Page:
Tuesday, June 4, 2019

The Silence (Tystnaden)






Film’s opening in Stockholm
 




Director Ingmar Bergman
 



Bergman on the set with actress Ingrid Thulin
 



Bergman on the set with child actor Jörgen Lindström
 



Bergman directing a scene with dwarves
 



Bergman on the set with actress Gunnel Lindblom
 








THE SILENCE (Tystnaden)                          B                    
Sweden  (96 mi)  1963 d:  Ingmar Bergman

All this talk... There’s no need to discuss loneliness.  It’s a waste of time.
―Ester (Ingrid Thulin)

You were born without purpose, you live without meaning, living is its own meaning.
―Ingmar Bergman from his autobiography, The Magic Lantern, 1987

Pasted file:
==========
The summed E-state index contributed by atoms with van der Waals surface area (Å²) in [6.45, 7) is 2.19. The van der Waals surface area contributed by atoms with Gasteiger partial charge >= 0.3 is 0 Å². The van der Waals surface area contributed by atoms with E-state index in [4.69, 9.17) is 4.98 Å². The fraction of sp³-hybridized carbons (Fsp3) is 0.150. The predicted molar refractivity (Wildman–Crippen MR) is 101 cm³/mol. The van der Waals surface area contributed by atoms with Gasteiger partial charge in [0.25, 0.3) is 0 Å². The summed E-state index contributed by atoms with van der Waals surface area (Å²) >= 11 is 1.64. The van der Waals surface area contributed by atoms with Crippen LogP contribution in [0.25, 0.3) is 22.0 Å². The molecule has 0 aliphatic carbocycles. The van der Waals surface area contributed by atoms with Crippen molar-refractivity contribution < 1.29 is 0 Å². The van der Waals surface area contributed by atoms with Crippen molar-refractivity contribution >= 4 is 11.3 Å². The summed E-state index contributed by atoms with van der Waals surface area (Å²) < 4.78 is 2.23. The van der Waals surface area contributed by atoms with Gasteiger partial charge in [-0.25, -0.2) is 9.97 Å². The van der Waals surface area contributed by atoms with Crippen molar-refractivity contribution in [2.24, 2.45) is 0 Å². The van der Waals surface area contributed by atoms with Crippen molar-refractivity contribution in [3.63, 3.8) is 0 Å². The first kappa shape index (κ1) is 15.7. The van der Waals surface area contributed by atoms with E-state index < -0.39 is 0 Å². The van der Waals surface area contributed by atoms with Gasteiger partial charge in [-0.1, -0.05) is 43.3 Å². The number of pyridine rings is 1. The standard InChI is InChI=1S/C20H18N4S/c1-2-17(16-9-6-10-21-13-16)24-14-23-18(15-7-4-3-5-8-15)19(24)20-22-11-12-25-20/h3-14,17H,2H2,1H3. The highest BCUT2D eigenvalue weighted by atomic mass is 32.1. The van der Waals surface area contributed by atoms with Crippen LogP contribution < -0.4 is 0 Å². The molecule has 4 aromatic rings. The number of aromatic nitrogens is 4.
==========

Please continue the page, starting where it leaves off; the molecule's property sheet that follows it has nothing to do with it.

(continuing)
With this film, Bergman has finally jettisoned God from our lives, left behind like baggage from the past, instead finding ourselves tangled in a moral abyss, capturing the existential ennui of modern existence, trapped in an apocalyptic world that projects the future with the past, transforming it into a kind of timeless purgatory of doom, much like Christian Petzold’s recent film 2018 Top Ten List #3 Transit, with suggestions that the streets are overrun with escaping refugees with nowhere to go, where there’s a burning desire to escape, yet citizens are trapped in the isolation of their own carefully sealed off lives, emotionally imprisoned by their own futility.  While it’s clear no one else makes films like this, reportedly the favorite Bergman film of Krzysztof Kieslowski, the tone is surprisingly modernist, yet purposefully vague on the details, creating a languishing feeling of inertia, like being stuck in limbo, trapped in a place where time literally stops, where each breath could be your last, yet what does it amount to?  The film is another variation of Sartre’s No Exit, with people finding themselves struggling to comprehend their meaningless lives, as the future is uncertain, offering no hint of salvation.  Shot in the midst of the Cold War, with the threat of the atom bomb on the horizon, growing closer by the minute, with the Berlin Wall recently constructed dividing East from West, the sense of isolation and impending doom was paramount, as people lived on either side of the divide, with no discourse connecting them together, each leading separate and invisible lives.  Apparently inspired by his personal travels by train as a boy across the European landscape after the war, Bergman captures this intensified emotional angst, as the sense of detachment is overwhelming from the outset, offering no introduction, finding ourselves with three passengers on a train in an enclosed cabin that is stifling hot, none uttering a single word, as they shift from seat to seat and try unsuccessfully and uncomfortably to sleep on the seats.  This opening lull feels out of sorts, as if we haven’t been properly introduced, but it feels interminable.  We are in the company of two sisters, Ester (Ingrid Thulin) and Anna (Gunnel Lindblom), along with Anna’s ten-year old son Johan (Jörgen Lindström), who amuses himself in the hallway staring out the window at a morning sunrise, watching another train pass the other way carrying tanks and military artillery.  As Ester is sick, with later suggestions that she may have an undisclosed terminal illness, subject to spasmodic breathing fits, they stop in the next town called Timoka, ending up in a grandiose old-world hotel, sharing adjoining rooms, where next to nothing happens, few words are spoken, with both vying for Johan’s love, yet it continues to be a suffocating atmosphere of boredom and heat.  Despite her condition, Ester drinks vodka heavily and smokes, working at her typewriter as a professional translator, though when she runs out of vodka or has one of her breathing fits, she rings for the aging porter (Håkan Jahnberg), a kindly old man who resembles Isak Borg from Wild Strawberries (Smultronstället) (1957).  Immediately it’s apparent they don’t speak a common language, finding themselves unable to communicate with the world around them (using an invented language that remains unsubtitled), using hand signals instead.